- Lord Voldemort: It's a little hard to be scared of Ralph Fiennes' movie version because, (a) It's Ralph Fiennes -- even his villains look handsome and (b) He has no nose; it's like being scared of someone from Sesame Street. But J.K. Rowling's resurrected font of evil -- the erstwhile Tom Riddle -- doesn't sweat possessing school girls, doesn't hesitate to sacrifice his own people if it serves his purpose and, gasp, was a good student. His is the never-spoken name of evil for an entirely new generation of youngsters who didn't think they liked reading.
- Baron Harkonnen: As vile as the screen versions of the baddie from Frank Herbert's desert epic "Dune" seem to be, it's nothing compared to the original version. In the book, Harkonnen is vile, disgusting, obese, perverse, and floats because he's too heavy. Yuck.
- Pennywise The Clown: Stephen King has uncorked an entire Pandora's Box of horrific things, but nothing matches the horror that is Pennywise the Clown from the novel "It." Yes, he can turn into pretty much anything you're scared of, but it is in the form of the actual Pennywise that he remembers the simple truth learned at birthday parties: Clowns are scary.
- Craddock: Joe Hill may sound like a relatively anonymous name, but Hill, a brilliant writer in his own right, is also the son of Stephen King. And early on, he has already unleashed a villain deserving of the pedigree: Craddock, the suit-wearing ghost from "Heart-Shaped Box." Who knew online auctions can be so dangerous?
- Mr. Harvey: He is the seemingly innocuous neighbor from Alice Sebold's "The Lovely Bones," and from the very first chapter, we know it was Harvey who raped and murdered the narrator, a young girl named Susie Salmon. That nobody else could seem to figure out that Harvey is a child-seeking serial killer only adds to the scare factor of this not-so-good neighbor.
- James: That he is immortal and fearless only adds to the danger represented by the thirsty vampire of Stephenie Meyer's "Twilight." His companion Victoria seems scarier because she seems constantly on the verge of losing control, but James's smile and calculating nature makes him much, much more of a threat.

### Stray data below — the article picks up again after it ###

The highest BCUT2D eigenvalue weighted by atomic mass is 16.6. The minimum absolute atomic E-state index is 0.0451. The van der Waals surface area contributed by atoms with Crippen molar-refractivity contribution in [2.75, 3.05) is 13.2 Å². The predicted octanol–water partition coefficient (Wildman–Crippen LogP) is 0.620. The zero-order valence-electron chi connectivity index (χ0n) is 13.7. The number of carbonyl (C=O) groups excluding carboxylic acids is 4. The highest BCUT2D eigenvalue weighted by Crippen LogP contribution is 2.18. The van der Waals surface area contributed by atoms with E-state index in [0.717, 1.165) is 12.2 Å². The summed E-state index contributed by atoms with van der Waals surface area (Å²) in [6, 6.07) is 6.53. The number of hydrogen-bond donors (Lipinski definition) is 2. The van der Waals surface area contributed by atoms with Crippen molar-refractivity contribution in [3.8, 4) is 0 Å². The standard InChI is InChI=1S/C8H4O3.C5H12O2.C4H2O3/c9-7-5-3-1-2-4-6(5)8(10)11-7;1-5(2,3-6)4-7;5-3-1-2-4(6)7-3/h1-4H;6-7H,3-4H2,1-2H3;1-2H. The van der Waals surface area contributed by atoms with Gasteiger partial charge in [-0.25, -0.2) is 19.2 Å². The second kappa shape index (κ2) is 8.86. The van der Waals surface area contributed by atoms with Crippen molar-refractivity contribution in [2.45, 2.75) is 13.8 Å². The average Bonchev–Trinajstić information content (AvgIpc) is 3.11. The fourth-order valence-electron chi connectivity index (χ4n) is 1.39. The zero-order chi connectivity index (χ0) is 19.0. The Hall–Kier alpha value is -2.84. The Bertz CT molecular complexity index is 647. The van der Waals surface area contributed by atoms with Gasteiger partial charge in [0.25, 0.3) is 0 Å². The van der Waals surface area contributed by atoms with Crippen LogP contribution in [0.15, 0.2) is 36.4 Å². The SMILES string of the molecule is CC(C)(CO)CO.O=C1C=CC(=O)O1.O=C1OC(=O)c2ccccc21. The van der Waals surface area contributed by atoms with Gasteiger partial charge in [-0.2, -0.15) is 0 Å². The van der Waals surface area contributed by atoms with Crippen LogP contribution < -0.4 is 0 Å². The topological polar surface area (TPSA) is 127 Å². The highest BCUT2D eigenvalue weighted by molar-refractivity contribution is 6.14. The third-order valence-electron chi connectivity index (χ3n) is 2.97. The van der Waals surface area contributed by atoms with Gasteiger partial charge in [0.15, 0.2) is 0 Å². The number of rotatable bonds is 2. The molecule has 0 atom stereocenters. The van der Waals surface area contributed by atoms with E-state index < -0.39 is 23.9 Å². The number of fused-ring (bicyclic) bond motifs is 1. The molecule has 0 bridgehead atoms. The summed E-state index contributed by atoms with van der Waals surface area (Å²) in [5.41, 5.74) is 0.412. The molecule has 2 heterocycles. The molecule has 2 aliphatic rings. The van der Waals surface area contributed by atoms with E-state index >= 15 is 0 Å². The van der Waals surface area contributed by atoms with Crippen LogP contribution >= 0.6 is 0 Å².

- Pumpkin: Most will point at the temperamental geisha Hatsumomo as the antagonist of Arthur Golden's "Memoirs of a Geisha," but it was the homely Pumpkin's willful betrayal and resentment of the well-meaning Sayuri that left an impression on me. Nothing hurts or scares more than when someone you're helping actually resents you and wishes you ill because of it.
- Grendel: This is literally going old school, but the man-hating creature at the dark heart of "Beowulf" represents the antagonist as a force of nature. Though his mother avenges him effectively later on, it is the creature Grendel who first taught children the meaning of unnatural.
- The White Witch: The ice queen of C.S. Lewis' "The Chronicles of Narnia: The Lion, The Witch and the Wardrobe" set the standard for beautifully wicked monarchs. Plus, she used Trukish Delight to ensnare one of the Pevensies. Now that's low.
- Padre Salvi: Have to admit, Ambeth Ocampo was right about this one. The entire time, we kept focusing on Padre Damaso and his conflict with Crisostomo Ibarra in Jose Rizal's "Noli me Tangere," but it was actually the malicious successor, Pade Salvi who did the real damage, all disguised by his clerical office. Yikes.
Bring on the bad guys
By Ruel S. De Vera, Associate Editor Sunday Inquirer Magazine I first encountered the phrase "Bring on the Bad Guys" in one of my favorite media: comic books. It was the title of a Marvel Comics compendium covering the Marvel Universe's top villains, the work of creators like Stan Lee, Steve Ditko and the King Jack Kirby. It was irresistible, the idea of a book dedicated to the villains instead of the heroes, a novel concept back in the 1980s. Since then, it has become far more common to highlight the lowlifes as the bad guys, the black hats, the black hearts, are always cooler. We have our favorite TV foes, our top movie villains, so now let me indulge my inner reader by celebrating my top ten villains from written literature, in no particular order:
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